In a very interesting case study, one nursing home in Connecticut reported back on what happened when they made a conscious effort to remove all alarms from patients for two years. Not only was there no increase in injury like you might expect, but there was actually a substantial decline in the number of falls suffered by patients.
The director of nursing at Kimberly Hall South nursing home in Connecticut got an idea two years ago to have all the alarms from patients removed. The staff was immediately alarmed and skeptical about the idea, fearing that it would lead to danger and possible liability in the event of a resident falling.
The nursing director stuck to her guns and even had to lock up the alarms so that the staff would stop using them. It took almost a year to totally remove all of the alarms, but after that everyone has been surprised to see how much good it has done. Beyond a general increase in morale among patients who hated the annoying beeps and buzzes, the safety of patients have also improved as there have been significantly fewer falls.
Kimberly Hall is one of several nursing homes that are going “alarm-free” after doubts have been raised about the effectiveness of all the warning systems. That means staff are going around removing alarms from mattresses, wheelchairs and clothing that make noise whenever a patient tries to get up or move around. The reason is that there has been little evidence that the alarms actually prevent falls. Rather than work as a warning, they typically only sound when a patient is already either on the floor or up and moving. One study published last year in the Annals of Internal Medicine found that at a hospital in Tennessee alarms did nothing to reduce fall rates. In fact, the study said they might actually contribute to falls by disrupting patients’ sleep, which then makes them more tired and unsteady.
Some evidence is now being collected which shows that when staff no longer can rely on alarms as a kind of crutch, the response rate for falls actually improves. One study done at a rehabilitation center in Massachusetts found that the number of falls declined 32 percent after alarms were taken out of the facility. Another nursing facility in Waterbury, CT reported a 15 percent drop in falls after the alarms were eliminated a year ago.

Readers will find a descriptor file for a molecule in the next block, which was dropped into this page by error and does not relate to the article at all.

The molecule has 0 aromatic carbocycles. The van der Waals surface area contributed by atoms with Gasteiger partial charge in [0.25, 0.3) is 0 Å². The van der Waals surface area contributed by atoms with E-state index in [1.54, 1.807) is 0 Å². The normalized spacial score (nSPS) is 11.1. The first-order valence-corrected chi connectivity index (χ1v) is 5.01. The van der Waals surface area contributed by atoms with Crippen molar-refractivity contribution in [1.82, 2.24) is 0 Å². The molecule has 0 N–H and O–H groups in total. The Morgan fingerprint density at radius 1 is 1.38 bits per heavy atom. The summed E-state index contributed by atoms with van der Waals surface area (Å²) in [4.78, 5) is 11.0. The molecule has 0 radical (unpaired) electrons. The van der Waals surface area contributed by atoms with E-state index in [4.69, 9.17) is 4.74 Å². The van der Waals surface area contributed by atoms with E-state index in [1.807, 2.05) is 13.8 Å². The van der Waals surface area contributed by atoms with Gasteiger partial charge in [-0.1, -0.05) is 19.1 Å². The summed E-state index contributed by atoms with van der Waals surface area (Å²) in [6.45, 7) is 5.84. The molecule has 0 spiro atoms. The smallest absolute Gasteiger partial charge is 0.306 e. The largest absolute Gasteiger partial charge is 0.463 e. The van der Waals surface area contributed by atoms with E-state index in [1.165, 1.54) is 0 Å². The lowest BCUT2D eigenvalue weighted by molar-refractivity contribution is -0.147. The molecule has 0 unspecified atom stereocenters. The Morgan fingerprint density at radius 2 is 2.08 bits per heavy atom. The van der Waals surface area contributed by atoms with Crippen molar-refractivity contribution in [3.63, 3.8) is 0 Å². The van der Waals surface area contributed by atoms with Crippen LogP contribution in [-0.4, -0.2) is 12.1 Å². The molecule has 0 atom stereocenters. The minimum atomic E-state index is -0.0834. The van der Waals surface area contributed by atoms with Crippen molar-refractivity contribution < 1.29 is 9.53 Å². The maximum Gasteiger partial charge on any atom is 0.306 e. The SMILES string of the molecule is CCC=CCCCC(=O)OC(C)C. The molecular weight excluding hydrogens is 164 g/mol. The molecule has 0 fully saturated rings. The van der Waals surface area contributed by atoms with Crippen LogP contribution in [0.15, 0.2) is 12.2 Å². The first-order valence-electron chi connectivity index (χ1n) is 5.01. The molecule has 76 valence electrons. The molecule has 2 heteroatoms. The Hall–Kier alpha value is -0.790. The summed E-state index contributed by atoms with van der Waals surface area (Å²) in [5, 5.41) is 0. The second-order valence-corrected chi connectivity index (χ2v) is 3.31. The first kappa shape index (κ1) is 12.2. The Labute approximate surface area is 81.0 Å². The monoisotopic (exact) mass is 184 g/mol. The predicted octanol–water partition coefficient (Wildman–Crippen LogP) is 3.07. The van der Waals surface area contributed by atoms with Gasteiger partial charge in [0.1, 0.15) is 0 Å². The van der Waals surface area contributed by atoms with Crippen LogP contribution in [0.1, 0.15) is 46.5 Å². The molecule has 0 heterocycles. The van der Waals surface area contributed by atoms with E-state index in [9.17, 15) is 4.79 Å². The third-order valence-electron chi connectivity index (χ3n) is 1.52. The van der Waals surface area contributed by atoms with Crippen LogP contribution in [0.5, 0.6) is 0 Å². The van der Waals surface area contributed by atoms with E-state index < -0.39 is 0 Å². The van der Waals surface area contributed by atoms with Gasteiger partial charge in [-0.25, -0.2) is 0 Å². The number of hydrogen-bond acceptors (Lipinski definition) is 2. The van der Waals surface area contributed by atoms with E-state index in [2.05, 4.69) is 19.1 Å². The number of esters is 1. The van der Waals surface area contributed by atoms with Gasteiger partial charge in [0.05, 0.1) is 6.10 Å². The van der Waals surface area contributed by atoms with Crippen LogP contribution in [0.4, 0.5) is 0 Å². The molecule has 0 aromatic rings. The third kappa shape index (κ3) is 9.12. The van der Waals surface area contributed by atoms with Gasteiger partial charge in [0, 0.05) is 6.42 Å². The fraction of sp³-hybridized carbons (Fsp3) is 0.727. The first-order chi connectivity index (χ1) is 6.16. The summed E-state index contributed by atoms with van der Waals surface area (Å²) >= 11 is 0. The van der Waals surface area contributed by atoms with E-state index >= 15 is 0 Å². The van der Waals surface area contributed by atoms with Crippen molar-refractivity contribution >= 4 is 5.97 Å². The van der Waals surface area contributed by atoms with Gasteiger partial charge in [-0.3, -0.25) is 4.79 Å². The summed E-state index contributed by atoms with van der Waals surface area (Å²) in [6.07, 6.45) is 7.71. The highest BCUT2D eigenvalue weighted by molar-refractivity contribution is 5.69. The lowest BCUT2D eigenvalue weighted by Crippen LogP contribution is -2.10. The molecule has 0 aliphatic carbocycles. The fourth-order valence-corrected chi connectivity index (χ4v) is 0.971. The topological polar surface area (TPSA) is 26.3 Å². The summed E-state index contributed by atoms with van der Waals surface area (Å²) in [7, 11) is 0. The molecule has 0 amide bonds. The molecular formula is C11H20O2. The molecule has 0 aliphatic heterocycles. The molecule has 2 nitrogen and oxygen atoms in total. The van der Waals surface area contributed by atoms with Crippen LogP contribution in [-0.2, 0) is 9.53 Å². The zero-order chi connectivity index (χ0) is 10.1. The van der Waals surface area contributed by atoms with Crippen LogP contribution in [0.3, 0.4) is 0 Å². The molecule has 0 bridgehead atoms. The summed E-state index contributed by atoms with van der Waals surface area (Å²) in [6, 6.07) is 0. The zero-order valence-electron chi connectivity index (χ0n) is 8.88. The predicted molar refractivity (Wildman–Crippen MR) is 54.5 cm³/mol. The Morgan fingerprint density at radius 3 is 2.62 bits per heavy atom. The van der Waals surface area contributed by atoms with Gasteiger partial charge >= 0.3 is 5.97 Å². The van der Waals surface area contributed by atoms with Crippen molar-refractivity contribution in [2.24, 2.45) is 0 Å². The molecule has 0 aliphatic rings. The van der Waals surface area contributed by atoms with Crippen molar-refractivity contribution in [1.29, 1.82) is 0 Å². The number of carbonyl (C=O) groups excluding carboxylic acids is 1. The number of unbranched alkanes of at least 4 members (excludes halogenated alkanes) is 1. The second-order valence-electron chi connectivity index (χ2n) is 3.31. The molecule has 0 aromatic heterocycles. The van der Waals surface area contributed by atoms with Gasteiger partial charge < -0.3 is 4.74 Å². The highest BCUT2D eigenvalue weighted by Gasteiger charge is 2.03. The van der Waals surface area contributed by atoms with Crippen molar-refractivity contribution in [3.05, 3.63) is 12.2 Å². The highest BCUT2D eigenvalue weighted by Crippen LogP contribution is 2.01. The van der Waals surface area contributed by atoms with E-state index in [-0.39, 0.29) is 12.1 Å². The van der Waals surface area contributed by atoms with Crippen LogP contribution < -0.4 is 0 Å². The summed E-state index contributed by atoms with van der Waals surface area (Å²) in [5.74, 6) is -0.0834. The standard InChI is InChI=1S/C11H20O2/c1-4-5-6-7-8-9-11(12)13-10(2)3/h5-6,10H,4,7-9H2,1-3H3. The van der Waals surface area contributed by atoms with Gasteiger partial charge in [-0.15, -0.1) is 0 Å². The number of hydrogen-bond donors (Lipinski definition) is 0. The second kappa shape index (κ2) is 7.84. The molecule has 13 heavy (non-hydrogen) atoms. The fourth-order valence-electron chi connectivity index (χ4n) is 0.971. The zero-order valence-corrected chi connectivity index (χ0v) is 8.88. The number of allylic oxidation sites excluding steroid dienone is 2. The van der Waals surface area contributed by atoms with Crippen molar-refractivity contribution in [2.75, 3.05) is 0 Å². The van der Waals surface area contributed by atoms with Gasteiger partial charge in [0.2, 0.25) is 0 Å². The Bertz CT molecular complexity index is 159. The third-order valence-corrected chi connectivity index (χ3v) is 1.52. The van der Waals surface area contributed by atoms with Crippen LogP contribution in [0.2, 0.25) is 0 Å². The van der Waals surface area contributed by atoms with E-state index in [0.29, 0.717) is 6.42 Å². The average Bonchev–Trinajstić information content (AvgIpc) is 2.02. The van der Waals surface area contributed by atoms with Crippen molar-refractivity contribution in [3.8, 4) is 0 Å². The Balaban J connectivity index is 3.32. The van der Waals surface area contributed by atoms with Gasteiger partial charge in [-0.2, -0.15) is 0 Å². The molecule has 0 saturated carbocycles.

Not only do the alarms not always help with avoiding falls, they also dramatically increase the tension in an already stressed out workplace. The constantly screeching alarms add stress to staff members and create anxiety in residents, especially those with cognitive issues. Homes that have removed the alarms report much calmer residents who appear less agitated.
This does not mean that alarms should be pulled from all nursing facilities immediately. On the contrary, if a home does go alarm-free, other procedures need to be put in place to assure patient safety. For one thing, frequent rounding needs to be done, especially checking on patients who are at a risk of falling. Detailed assessments of patients have to be done to identify those at serious risk and how increased staff attention can mitigate the possibility of a fall.
More than anything, those nursing homes that go alarm-free have to totally change their way of working. Rather than only reacting to problems, nursing homes have to become proactive and learn to anticipate trouble before it happens.
About the Editors: The Shapiro, Lewis & Appleton & Favaloro personal injury law firm, which has offices in Virginia (VA) and North Carolina (NC), edits the injury law blogs Virginia Beach Injuryboard, Norfolk Injuryboard and Northeast North Carolina Injuryboard as pro bono services.